The need for an active phone line is also a psychological issue. For me, and many others with mental illness, being online has offered a way to interact with the outside world. It’s a way of being connected to society, even when you aren’t well enough to do basic things like get out of bed, shower, get dressed, and walk outside.

Being online is a way for me to contribute to my family’s upkeep, too. It’s a way I can bring in some pittance of money, giving me a purpose when I’m not well enough to be the primary caregiver for my son. Even if I’m not a very good wife when I’m not well, I can offer something to my husband in this way.

The feeling of isolation that comes with depression is crippling. When you aren’t well, the thoughts of your worthlessness are overwhelming. Being cut off from the rest of the world, however virtual they may be, leaves you with nothing but these intrusive thoughts of worthlessness.

The need for communications — phone and internet — in modern life are essential for most people. The most basic elements of life are only handled through these means. For those with mental illness, the need is even greater, something I’ve felt with some severity this past week.

While my service will — hopefully — be on in a few days, I’m sure there are others who aren’t in a position to argue their side for service repairs. When in the grips of the darkest depression, it is difficult to communicate your needs, and even more difficult to launch into discussions of service repairs with a noisy call centre. I know that, in some of my worst depressions, the cacophony of accented call centre representatives over the crackly mobile line would have set off a bout of paranoia. The murmur of voices was always a problem for me when I dipped into psychotic states, a type of life that was so horribly painful, I often felt the only solution was to end my own life.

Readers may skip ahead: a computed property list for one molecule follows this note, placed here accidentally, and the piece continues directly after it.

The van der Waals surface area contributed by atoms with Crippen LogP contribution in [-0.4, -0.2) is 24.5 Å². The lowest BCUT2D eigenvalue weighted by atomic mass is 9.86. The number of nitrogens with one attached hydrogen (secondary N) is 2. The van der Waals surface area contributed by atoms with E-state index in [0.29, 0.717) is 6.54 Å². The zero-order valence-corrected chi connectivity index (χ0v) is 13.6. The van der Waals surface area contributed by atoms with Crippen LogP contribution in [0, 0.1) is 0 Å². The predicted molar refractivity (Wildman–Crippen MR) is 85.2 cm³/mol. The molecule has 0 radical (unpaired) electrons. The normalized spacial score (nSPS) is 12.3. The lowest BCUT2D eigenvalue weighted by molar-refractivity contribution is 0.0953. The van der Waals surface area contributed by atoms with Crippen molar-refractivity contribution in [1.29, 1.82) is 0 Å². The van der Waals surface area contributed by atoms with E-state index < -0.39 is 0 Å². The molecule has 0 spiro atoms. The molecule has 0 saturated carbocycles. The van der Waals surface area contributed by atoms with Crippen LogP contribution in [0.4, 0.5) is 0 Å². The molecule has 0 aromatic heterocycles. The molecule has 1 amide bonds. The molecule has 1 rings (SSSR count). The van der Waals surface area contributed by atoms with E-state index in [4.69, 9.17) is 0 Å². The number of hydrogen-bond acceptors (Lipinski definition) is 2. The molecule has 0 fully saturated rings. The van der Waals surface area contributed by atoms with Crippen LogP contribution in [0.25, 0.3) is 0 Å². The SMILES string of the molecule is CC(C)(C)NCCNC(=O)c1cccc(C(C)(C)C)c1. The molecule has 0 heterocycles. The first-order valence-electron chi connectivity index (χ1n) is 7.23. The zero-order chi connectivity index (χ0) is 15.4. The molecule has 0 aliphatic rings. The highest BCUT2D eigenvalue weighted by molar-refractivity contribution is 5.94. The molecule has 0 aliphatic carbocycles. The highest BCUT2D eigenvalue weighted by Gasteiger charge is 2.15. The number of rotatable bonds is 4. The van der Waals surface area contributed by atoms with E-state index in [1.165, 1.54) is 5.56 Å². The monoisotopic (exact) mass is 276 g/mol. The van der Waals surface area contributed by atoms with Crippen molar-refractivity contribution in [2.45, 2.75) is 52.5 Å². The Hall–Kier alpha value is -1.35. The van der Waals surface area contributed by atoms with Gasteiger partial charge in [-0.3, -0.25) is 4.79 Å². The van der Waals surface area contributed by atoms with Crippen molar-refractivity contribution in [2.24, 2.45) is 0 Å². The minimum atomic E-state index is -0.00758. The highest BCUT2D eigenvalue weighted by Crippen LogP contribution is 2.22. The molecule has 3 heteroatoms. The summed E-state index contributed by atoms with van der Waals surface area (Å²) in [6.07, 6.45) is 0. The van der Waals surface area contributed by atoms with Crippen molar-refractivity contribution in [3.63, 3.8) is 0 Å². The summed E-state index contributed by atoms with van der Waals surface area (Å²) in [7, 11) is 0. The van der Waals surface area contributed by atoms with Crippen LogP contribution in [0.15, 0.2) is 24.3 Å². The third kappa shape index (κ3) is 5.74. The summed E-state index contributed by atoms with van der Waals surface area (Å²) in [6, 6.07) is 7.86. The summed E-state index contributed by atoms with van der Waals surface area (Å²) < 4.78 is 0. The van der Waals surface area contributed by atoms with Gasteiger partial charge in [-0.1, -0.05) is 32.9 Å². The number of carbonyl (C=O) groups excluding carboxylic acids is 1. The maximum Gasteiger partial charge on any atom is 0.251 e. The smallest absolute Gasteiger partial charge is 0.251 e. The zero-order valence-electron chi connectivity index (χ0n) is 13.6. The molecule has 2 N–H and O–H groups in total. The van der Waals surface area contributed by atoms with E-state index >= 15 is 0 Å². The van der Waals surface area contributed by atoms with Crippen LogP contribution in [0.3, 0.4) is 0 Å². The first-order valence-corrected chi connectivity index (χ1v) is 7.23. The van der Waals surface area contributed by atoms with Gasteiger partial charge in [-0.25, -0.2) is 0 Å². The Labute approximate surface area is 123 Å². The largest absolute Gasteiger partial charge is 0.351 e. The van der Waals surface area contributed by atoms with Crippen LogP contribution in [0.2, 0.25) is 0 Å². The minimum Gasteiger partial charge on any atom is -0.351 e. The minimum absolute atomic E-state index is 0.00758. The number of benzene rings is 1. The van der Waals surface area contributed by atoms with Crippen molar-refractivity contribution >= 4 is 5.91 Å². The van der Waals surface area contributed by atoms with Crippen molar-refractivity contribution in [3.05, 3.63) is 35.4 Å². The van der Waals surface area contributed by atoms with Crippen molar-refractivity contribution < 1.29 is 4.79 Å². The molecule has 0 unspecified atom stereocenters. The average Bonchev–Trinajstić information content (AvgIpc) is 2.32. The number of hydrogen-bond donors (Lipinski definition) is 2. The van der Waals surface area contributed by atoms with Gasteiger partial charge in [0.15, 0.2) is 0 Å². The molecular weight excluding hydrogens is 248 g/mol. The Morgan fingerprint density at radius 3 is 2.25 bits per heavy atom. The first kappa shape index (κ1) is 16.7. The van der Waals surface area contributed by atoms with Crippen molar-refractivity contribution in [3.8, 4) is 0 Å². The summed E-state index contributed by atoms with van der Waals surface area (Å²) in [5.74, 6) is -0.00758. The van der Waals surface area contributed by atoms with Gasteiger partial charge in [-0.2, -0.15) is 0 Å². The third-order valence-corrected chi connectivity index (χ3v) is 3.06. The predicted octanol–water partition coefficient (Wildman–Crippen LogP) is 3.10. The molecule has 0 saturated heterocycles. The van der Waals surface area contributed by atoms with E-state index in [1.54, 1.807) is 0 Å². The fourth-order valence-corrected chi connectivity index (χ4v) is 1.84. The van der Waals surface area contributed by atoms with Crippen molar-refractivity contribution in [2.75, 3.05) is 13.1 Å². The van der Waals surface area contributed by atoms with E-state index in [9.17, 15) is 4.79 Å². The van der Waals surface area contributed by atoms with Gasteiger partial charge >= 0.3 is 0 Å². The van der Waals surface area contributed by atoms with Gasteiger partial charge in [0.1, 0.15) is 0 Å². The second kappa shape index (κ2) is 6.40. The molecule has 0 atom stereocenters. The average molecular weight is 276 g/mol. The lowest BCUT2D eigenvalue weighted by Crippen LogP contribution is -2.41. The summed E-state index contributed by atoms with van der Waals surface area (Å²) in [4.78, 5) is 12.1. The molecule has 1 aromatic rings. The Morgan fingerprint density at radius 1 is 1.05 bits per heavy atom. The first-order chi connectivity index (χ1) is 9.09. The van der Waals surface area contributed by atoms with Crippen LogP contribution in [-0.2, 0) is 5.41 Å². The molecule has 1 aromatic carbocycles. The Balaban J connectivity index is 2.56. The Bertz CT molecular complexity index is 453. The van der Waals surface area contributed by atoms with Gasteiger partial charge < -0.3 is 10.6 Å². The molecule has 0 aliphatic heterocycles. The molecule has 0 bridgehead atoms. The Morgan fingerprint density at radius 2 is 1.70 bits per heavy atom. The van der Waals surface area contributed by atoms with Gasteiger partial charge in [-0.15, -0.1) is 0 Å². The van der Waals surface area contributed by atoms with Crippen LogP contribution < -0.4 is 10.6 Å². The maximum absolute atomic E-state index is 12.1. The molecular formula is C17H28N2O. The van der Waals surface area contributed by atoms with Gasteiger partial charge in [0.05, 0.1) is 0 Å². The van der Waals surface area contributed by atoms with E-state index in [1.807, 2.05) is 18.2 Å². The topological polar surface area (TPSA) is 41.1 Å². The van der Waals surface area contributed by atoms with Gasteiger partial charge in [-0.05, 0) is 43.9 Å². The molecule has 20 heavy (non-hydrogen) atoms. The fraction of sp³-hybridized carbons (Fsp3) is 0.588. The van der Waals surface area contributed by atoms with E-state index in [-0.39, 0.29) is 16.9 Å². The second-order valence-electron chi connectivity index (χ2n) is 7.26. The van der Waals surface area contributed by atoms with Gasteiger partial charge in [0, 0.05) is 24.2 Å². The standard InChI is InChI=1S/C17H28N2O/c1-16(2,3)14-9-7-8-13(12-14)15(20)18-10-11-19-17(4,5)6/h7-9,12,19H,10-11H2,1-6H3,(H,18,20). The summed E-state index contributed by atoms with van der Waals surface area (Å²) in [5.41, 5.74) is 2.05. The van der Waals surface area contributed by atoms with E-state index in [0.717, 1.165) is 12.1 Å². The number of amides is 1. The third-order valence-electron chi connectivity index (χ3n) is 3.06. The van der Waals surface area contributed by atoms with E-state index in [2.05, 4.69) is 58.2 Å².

I’m not alone in this, either. But there are no options for sufferers of mental illness. We don’t have access to faster service for repairs, or even the understanding of most members of the public. Without a phone or internet, I don’t have access to the emergency services that could save my life, or a way to find out the contact information for local support options.

My problem is something that needs to be addressed. It’s the intersection of rural coverage and mental illness being seen as the serious issue it is. It’s something that is being ignored by BT and others. It’s something that could be a matter of life and death.


I Am Bipolar vs. I Have Bipolar vs. Wavering Terminology of Disease

This past week was everyone’s favourite holiday, Mental Health Day. It’s that one day of the year where all flavours of crazy get to openly talk about stuff on the news and everyone pats themselves on the back for how far we’ve come and how there’s totally no stigma whatsoever anymore and treatment is there if you want it. And then the next day we can all go back to the reality of the situation.

My reality, which I’ve openly written about on here before, is that I’m bipolar. I tend towards depression, which is why I was initially misdiagnosed and treated for unipolar depression. That triggered a pretty massive mania, which messed up a lot of things in my life, but got me the right diagnosis. When I’m at my worst, when I hit absolute rock bottom or soar to Himalayan heights, I get the fun of what are referred to as ‘psychotic features’, too. If you ask me my full mental health diagnosis, my answer is always ‘I’m Bipolar I with psychotic features’.

Of course, reading through all the many posts that came out on the aforementioned holiday, it seems that I’m in a minority with that. There are plenty of bipolar folks out there, some with the same diagnosis, but there seems to be a backlash against the ‘I am’ part of my statement.